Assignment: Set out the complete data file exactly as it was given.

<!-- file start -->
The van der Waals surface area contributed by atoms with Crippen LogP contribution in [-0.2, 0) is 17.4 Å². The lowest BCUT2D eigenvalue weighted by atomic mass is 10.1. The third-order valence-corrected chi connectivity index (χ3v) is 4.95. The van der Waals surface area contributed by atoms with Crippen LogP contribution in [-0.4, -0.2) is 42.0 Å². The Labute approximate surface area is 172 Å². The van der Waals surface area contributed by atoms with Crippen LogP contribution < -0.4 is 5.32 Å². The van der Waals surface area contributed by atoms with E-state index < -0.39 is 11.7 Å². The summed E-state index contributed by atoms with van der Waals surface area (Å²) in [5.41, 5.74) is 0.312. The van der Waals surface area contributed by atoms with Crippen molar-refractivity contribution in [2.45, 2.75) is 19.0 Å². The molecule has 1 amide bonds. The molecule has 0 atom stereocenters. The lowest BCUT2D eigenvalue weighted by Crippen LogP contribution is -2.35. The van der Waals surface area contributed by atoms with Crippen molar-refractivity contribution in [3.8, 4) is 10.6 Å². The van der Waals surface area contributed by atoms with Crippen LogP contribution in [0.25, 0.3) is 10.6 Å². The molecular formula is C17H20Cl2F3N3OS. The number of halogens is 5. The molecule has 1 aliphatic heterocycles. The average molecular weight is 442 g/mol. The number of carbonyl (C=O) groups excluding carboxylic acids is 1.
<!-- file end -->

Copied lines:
The van der Waals surface area contributed by atoms with Crippen LogP contribution in [-0.2, 0) is 17.4 Å². The lowest BCUT2D eigenvalue weighted by atomic mass is 10.1. The third-order valence-corrected chi connectivity index (χ3v) is 4.95. The van der Waals surface area contributed by atoms with Crippen LogP contribution in [-0.4, -0.2) is 42.0 Å². The Labute approximate surface area is 172 Å². The van der Waals surface area contributed by atoms with Crippen LogP contribution < -0.4 is 5.32 Å². The van der Waals surface area contributed by atoms with E-state index < -0.39 is 11.7 Å². The summed E-state index contributed by atoms with van der Waals surface area (Å²) in [5.41, 5.74) is 0.312. The van der Waals surface area contributed by atoms with Crippen molar-refractivity contribution in [2.45, 2.75) is 19.0 Å². The molecule has 1 amide bonds. The molecule has 0 atom stereocenters. The lowest BCUT2D eigenvalue weighted by Crippen LogP contribution is -2.35. The van der Waals surface area contributed by atoms with Crippen molar-refractivity contribution in [3.8, 4) is 10.6 Å². The van der Waals surface area contributed by atoms with Crippen LogP contribution in [0.25, 0.3) is 10.6 Å². The molecular formula is C17H20Cl2F3N3OS. The number of halogens is 5. The molecule has 1 aliphatic heterocycles. The average molecular weight is 442 g/mol. The number of carbonyl (C=O) groups excluding carboxylic acids is 1.